Featured Research

from universities, journals, and other organizations

No Connection Between Environmental Crises And Armed Conflict, New Study Argues

Date:
December 17, 2007
Source:
Norwegian University of Science and Technology
Summary:
Climate advocate Al Gore accepted the Nobel Peace Prize this December 10th. New Norwegian research suggests, however, that there is no connection between environmental crises and armed conflict. This may seem paradoxical -- lands where resources are heavily exploited show a clear connection to a lack of armed conflict. Or alternatively, nations troubled by war during the research period had lower exploitation rates of their natural resources. The findings give researchers solid empirical support for stating that environmental scarcity is not the reason behind violent conflict.

Helga Malmin Binningsbø (left) and Indra de Soysa from NTNU's Department of Sociology and Political Science have a solid empirical support for stating that environmental scarcity is not the reason behind violent conflict.
Credit: Image courtesy of Norwegian University of Science and Technology

Climate advocate Al Gore accepted the Nobel Peace Prize this December 10th. New Norwegian research suggests, however, that there is no connection between environmental crises and armed conflict.

Related Articles


”Extensive climate changes may alter and threaten the living conditions of much of mankind. They may induce large-scale migration and lead to greater competition for the earth’s resources. Such changes will place particularly heavy burdens on the world’s most vulnerable countries. There may be increased danger of violent conflicts and wars, within and between states.”

A broader concept of peace

This is an excerpt from the Nobel Committee’s explanation for the award of the 2007 Nobel Peace Prize, shared equally by the former US Vice President Al Gore Jr. and the IPCC (Intergovernmental Panel on Climate Change).

The Nobel Committee interprets “working for peace” as including saving the Earth’s environment. Researchers, advocacy groups, politicians and the media have all highlighted local resource crises as the reason for a host of armed conflicts around the globe. The premise underlying the Nobel Committee’s expanded definition of peace is that there is a causal connection between natural resource shortages and violent conflict.

But is that true? Not according to a new study from the Norwegian University of Science and Technology (NTNU).

Surprising results

A series of case studies in recent years from areas stricken by conflict has helped develop a theoretical basis for the claim that natural resource scarcity leads to armed conflict. Darfur, Sudan, is a recent example of this presumed causal connection, with Rwanda, Haiti and Somalia as other examples.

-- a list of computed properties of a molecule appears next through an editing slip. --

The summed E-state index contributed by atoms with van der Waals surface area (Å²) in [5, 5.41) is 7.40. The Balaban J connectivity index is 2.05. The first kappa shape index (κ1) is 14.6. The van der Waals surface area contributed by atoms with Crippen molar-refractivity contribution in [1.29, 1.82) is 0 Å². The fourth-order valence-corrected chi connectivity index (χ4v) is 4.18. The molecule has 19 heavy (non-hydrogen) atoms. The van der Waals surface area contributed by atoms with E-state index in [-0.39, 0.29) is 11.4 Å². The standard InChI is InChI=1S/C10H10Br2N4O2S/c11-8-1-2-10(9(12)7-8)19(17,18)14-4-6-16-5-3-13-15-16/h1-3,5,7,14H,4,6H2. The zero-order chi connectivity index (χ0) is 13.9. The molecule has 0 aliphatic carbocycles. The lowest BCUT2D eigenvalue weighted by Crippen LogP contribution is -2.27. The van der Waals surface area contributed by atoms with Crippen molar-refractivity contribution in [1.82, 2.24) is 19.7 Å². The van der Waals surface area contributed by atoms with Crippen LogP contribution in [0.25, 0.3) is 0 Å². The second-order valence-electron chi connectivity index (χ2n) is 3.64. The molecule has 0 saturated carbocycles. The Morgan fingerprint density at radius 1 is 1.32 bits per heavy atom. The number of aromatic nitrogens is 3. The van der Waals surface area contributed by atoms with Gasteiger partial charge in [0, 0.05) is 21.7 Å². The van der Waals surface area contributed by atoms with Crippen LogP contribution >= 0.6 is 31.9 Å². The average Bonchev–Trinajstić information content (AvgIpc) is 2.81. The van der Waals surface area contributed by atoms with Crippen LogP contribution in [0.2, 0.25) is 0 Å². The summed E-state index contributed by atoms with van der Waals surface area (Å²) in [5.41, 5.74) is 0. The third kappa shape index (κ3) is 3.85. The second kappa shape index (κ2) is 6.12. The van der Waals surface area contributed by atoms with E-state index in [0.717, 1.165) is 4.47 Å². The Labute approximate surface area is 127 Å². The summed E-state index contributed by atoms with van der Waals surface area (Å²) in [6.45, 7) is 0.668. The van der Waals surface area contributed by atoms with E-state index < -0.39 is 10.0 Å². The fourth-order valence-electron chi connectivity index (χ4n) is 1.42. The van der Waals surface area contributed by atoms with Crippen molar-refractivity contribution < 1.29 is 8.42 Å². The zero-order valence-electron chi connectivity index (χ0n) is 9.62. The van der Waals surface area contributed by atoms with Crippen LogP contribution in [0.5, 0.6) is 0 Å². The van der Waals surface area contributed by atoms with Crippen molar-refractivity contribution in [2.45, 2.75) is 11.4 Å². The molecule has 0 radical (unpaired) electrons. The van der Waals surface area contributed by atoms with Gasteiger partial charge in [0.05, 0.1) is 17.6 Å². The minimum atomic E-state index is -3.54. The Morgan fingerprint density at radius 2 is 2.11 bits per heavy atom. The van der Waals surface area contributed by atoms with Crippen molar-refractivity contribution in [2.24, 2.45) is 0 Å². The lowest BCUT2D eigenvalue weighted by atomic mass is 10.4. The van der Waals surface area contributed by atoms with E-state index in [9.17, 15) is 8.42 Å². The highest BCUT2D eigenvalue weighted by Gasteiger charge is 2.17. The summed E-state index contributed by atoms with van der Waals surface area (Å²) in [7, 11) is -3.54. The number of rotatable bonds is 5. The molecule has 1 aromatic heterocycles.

Helga Malmin Binningsbø, Indra de Soysa and Nils Petter Gleditsch, from NTNU’s Department of Sociology and Political Science, looked at the environmental pressures in 150 countries in the period from 1961 to 1999. By using an internationally recognized technique for measuring a country’s environmental sustainability –“The Ecological Footprint” – the researchers were able to compare these numbers with statistics on armed conflict during the same period.

Their conclusion may seem paradoxical—lands where resources are heavily exploited show a clear connection to a lack of armed conflict. Or alternatively, nations troubled by war during the research period had lower exploitation rates of their natural resources. The findings give researchers solid empirical support for stating that environmental scarcity is not the reason behind violent conflict.

--A higher Ecological Footprint is negatively correlated with conflict onset, controlling for income effects and other factors, the researchers say in their article, published in the peer-reviewed journal Population and Environment.

-- Of course people fight over resources, that’s not our argument. We believe, rather, that we have a strong scientific case against the Neomalthusian model, says Binningsbø.

Darfur

-- I have seen with my own eyes how climate change and resource scarcity, particularly when it comes to water and grazing lands, can fuel tensions, says Jan Egeland, director of the Norwegian Institute of International Affairs (NUPI).

Egeland was formerly the UN’s Under-Secretary-General for Humanitarian Affairs and Emergency Relief Coordinator, responsible for refugee issues, and has seen first-hand many conflicts across the globe that surely could have been caused by environmental crises.

Egeland has previously stated that the Darfur conflict was the result of an environmental crisis. He is now a little more uncertain of the causal connection.

-- That resource scarcity in specific areas strengthens existing conflicts is something that I have no doubt of, he says. (But) I still believe that this year’s peace prize award was sound.

Resources and populations